RICH HISTORY IN PUERTO RICO
Posted on September 15, 2014
The sandy beaches, elegant Spanish-style homes, and centuries-old forts of San Juan, Puerto Rico, could make you easily forget you’re still in the U.S. And all those rum-soaked cocktails certainly don’t help with thinking clearly.
An unincorporated territory of the U.S., Puerto Rico requires no passport or complications with customs to gain entry, and direct flights from New York City to San Juan take just about four hours — but you’ll feel like you’re a world away.
During fall and winter, it’s still swimsuit weather in Puerto Rico. But if you can pull yourself away from the beach, a day spent walking through the district of Old San Juan offers great rewards.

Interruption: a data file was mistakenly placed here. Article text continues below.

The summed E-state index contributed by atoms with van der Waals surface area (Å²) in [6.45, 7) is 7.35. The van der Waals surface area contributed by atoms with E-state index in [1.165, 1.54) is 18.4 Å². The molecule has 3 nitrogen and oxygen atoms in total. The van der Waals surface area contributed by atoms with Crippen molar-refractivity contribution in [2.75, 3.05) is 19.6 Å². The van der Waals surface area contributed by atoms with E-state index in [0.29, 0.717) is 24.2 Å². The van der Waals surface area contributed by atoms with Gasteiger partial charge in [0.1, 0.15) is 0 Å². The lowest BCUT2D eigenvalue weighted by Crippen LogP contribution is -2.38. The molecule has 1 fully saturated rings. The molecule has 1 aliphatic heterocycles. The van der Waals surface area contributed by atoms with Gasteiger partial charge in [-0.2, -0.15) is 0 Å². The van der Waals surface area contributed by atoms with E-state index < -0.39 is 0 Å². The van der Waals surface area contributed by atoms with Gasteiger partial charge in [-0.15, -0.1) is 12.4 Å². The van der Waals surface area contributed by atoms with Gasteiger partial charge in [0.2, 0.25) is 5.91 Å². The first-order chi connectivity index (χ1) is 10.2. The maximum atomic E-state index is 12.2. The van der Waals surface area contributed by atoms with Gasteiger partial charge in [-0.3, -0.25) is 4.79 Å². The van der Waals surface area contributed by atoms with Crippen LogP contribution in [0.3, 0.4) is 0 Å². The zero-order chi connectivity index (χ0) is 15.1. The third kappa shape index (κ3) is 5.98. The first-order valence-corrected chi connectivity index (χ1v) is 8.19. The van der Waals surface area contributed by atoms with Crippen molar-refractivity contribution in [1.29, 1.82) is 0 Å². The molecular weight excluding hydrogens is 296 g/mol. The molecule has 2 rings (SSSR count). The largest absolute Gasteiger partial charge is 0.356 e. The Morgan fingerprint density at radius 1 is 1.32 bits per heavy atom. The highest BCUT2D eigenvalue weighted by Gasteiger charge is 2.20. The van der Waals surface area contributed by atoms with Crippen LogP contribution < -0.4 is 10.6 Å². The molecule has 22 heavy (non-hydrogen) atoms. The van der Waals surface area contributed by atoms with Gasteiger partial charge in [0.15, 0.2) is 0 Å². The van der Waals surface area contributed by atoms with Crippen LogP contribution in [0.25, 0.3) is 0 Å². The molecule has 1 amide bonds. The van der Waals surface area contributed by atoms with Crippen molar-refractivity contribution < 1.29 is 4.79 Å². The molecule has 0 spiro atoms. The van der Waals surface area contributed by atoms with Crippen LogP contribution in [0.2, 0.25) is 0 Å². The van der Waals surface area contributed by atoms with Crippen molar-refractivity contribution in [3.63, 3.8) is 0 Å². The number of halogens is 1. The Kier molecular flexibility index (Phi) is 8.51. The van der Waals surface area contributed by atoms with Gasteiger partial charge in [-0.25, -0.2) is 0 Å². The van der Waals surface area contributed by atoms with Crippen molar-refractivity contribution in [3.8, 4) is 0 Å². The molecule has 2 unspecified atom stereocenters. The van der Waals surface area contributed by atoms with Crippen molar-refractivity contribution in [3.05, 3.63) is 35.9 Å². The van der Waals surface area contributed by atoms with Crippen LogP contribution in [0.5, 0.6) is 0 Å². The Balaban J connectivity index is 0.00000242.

Cobblestone streets play off the Spanish-meets-neoclassical architecture, with the wrought-iron grates and bright-colored exteriors. You can stroll down the elegant Paseo de la Princesa esplanade for a relaxing ramble, or head to the bustling Calle Fortaleza to check out some of the best stores the city has to offer — from high-end luxury designer goods to handcrafted souvenirs. For the latter, stop by Puerto Rican Art & Crafts to peruse original jewelry, ceramics, and more.
Though an energetic, modern capital city, San Juan radiates history. Head to Calle del Cristo not only for the shops and restaurants but to see Capilla del Cristo, a chapel built to honor a reputed 18th-century miracle in which a rider lost control of his horse, rushed to the end of the street and over the precipice, only to be saved by the prayers of the city’s secretary. Next to this sacred place is Parque de las Palomas: a park that’s now home to hundreds of pigeons who inhabit the ground, trees, and cubby-holed walls.
Read the full story at the New York Daily News.